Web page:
10/18/2013 1:14 A.M. ET
Avila day to day following collision at home plate
Strains patellar tendon in left knee; backup Pena ready if needed
By T.R. Sullivan / MLB.com
DETROIT -- The Tigers are headed to Boston down 3-2 in the American League Championship Series, and they are unsure if catcher Alex Avila will be ready on Saturday night for Game 6.
Avila left Thursday's game in the fourth inning with a strained patellar tendon in his left knee, the result of a second-inning collision at home plate with David Ross. Avila stayed in the game until Brayan Pena hit for him in the bottom of the fourth. Avila is listed as day to day and said he expects to be in the lineup for Game 6.
He will probably have a better idea on Friday as to the extent of the injury. He was walking slowly and with a limp in the Tigers clubhouse.
"Obviously, tomorrow will tell me a lot," Avila said. "But I've had this injury before in 2011, and I've dealt with it off and on the last three years. ... I should be all right."
The Red Sox, after scoring three runs in the inning, had Ross at third and Jacoby Ellsbury at first with one out in the second. The Tigers had the infield in when Shane Victorino hit a grounder right at second baseman Omar Infante. Ross, the Red Sox catcher, broke for the plate and was thrown out by a wide margin.
Ross tried to run over Avila and lowered his left shoulder as he went into home plate. Avila turned his right shoulder into Avila to absorb the blow and both players had their helmets fly off as they collided in front of the plate. Avila held on to the ball and Ross was out.
Avila said it was a clean play by Ross, but his left foot got stuck underneath him and it caused a hyper-extension of the knee.
"I have had a lot of big guys bowl me over," Avila said. "I would have done the same thing. He's trying to score a run and I'm trying to stop a run. It's not a dirty play. It's a good, hard play."
Avila tried to stay in the game, but he had to come out in the fourth after consulting with manager Jim Leyland and head athletic trainer Kevin Rand. Avila also took a foul ball off the mask in the fourth, but he said that was not a factor. It was all about the knee.
"Yes, the left knee was pretty rough, pretty bad," Leyland said. "I'm not really sure of the significance. The knee was pretty bad. I don't want to sound like some emergency situation, because I don't know that. But we felt like the best thing to do would be to get him out of there and hopefully be ready to play two days from now in Boston.
"I'm not really sure about that at this point."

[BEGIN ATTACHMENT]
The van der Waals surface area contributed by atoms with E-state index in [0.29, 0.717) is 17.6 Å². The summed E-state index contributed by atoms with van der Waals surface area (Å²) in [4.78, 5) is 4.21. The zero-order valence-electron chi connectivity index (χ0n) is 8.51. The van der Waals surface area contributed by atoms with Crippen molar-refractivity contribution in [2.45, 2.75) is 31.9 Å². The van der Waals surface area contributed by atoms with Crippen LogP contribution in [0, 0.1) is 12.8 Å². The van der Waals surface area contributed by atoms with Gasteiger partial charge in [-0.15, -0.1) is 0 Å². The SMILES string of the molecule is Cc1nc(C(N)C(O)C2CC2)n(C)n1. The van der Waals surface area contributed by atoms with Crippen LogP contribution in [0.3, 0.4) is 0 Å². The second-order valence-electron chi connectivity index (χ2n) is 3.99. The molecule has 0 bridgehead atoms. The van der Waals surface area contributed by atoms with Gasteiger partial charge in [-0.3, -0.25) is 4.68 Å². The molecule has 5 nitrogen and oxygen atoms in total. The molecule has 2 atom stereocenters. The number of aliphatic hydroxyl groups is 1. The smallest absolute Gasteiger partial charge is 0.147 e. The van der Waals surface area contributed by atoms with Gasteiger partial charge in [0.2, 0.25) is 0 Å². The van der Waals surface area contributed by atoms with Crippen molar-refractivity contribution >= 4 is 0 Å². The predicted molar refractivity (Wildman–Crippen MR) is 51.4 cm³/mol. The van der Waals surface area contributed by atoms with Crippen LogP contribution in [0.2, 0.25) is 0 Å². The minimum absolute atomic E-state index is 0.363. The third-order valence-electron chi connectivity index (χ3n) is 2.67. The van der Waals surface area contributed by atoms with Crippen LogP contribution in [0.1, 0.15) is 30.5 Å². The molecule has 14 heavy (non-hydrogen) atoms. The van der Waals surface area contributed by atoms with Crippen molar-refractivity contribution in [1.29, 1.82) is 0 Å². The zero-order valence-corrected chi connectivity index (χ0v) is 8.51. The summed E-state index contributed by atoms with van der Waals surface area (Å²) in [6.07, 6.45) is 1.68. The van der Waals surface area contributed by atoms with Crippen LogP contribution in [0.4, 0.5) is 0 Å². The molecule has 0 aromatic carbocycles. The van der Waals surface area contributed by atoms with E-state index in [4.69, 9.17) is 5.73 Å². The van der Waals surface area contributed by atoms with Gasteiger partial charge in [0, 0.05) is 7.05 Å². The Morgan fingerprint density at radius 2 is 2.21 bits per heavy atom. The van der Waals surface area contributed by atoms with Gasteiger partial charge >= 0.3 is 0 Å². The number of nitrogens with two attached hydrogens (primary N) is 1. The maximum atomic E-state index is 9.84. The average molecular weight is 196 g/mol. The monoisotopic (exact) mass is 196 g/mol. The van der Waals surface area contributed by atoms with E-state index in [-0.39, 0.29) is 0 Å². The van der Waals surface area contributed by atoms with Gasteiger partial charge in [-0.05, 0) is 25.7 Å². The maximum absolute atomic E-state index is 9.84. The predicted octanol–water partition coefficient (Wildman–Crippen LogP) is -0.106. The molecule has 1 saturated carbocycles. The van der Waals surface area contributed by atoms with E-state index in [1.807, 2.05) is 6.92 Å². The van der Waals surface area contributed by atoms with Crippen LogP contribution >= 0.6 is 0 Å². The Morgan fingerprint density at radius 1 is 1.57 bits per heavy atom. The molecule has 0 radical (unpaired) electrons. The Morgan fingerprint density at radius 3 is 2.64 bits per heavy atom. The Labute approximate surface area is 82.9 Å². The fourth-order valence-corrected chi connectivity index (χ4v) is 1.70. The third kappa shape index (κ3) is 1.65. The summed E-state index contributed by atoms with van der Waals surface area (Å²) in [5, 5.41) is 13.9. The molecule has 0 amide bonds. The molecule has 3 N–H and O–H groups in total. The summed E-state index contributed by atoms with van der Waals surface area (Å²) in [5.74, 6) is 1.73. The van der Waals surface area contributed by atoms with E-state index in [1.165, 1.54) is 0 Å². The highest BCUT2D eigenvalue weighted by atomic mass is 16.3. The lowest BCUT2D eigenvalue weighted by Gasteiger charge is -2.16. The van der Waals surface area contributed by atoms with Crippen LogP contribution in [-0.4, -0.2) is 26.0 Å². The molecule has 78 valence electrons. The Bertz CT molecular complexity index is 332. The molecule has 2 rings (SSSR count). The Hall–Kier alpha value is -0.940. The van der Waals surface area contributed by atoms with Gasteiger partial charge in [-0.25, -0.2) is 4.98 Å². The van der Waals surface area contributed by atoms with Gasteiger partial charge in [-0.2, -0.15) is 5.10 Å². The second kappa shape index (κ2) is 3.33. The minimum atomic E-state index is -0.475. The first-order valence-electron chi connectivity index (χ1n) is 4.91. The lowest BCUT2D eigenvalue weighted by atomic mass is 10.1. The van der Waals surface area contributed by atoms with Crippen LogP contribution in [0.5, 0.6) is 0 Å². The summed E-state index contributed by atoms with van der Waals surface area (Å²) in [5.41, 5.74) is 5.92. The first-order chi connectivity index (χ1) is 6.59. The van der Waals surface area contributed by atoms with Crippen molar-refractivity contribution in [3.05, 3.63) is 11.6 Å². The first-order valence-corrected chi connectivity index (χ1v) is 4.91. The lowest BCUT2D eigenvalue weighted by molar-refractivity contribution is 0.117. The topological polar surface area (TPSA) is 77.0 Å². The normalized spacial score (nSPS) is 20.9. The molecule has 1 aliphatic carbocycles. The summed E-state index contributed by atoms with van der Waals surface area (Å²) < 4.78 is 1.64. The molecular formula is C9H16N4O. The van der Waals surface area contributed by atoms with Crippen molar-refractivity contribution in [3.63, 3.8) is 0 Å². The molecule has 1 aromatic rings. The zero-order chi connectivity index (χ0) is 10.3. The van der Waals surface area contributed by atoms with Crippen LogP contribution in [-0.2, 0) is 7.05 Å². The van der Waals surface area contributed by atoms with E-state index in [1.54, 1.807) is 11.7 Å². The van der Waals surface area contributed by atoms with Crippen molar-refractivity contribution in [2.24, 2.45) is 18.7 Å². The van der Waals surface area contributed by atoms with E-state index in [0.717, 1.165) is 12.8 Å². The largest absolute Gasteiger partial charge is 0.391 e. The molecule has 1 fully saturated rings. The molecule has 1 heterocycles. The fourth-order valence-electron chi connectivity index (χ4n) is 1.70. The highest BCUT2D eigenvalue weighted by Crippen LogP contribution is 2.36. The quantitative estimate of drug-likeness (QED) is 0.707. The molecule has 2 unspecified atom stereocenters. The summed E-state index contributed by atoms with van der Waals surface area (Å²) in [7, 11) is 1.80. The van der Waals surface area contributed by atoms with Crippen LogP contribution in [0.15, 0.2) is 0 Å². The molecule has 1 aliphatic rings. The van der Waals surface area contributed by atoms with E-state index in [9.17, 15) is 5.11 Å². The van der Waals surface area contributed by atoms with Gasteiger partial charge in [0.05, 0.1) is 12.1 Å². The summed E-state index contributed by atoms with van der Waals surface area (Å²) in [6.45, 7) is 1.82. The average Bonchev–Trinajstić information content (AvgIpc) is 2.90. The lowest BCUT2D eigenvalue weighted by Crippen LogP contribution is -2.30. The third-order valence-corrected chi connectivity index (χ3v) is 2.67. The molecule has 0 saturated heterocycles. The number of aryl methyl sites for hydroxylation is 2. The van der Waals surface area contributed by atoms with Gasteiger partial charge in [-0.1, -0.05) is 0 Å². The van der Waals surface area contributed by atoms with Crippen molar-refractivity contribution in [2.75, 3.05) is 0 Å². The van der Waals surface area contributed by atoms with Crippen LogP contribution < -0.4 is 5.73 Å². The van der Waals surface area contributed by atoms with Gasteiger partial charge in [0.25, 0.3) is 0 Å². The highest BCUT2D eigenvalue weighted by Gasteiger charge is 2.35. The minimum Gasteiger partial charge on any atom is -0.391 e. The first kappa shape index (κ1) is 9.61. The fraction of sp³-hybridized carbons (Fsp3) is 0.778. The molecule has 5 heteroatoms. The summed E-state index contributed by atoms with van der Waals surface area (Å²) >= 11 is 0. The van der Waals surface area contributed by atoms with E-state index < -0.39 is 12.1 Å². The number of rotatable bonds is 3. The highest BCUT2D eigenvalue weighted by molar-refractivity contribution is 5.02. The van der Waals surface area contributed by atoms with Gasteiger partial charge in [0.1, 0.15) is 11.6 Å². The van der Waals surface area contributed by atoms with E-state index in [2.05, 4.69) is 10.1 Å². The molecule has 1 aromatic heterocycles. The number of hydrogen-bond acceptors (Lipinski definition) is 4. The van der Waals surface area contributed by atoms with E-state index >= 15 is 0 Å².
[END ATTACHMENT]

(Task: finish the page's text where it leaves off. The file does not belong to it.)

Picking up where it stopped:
If not, it will be up to Pena to handle the catching duties for the rest of the series, which resumes Saturday at 4:30 p.m. ET on FOX. If there's no National League Championship Series Game 7, the start time will be 8 p.m.
"If that happens, I'd feel very good about it," Pena said. "I came from Cuba for a chance like that. Hopefully, Alex will be fine. Everybody knows what kind of a beating he takes. For him to keep going out there for an extra couple of innings, that says something about his character. For him to keep battling, that was impressive."
Pena pinch-hit for Avila with two on and one out, and hit into an inning-ending double play. Pena came up in the exact same situation in the sixth and delivered an RBI single. His last at-bat came leading off the ninth inning, and he popped out to left against Red Sox closer Koji Uehara.
"Anytime a guy goes down, it's a concern," Pena said. "Everybody knows the job Alex does behind the plate, he's a big part of our ballclub. In my situation, I always have to be ready. That's a very tough position."
The Tigers signed Pena to a one-year contract last offseason to provide depth behind Avila, and he was needed. Avila twice went on the disabled list during the season, once in June with a contusion on his left forearm after getting hit by a pitch, and again in August because of concussion symptoms after getting hit by a foul tip.
Pena, who had spent the previous four seasons with the Royals, hit .297 with a .315 on-base percentage and a .397 slugging percentage. In 229 at-bats, he had 11 doubles, four home runs and 22 RBIs. The Tigers were 26-29 in his 55 starts.
Pena had not appeared in a postseason game before taking over on Thursday. Avila, who flied out in his first at-bat, is 5-for-27 with a home run in the playoffs so far, and he has also earned praise from Leyland for the way he has handled the Tigers pitching.
"I'm not happy I got in a game because he went down," Pena said. "But everybody dreams of being in the postseason, and this was a special moment for me. Today was fun for me. I just hope Alex is all right."
T.R. Sullivan is a reporter for MLB.com. Read his blog, Postcards from Elysian Fields, and follow him on Twitter @Sullivan_Ranger. This story was not subject to the approval of Major League Baseball or its clubs.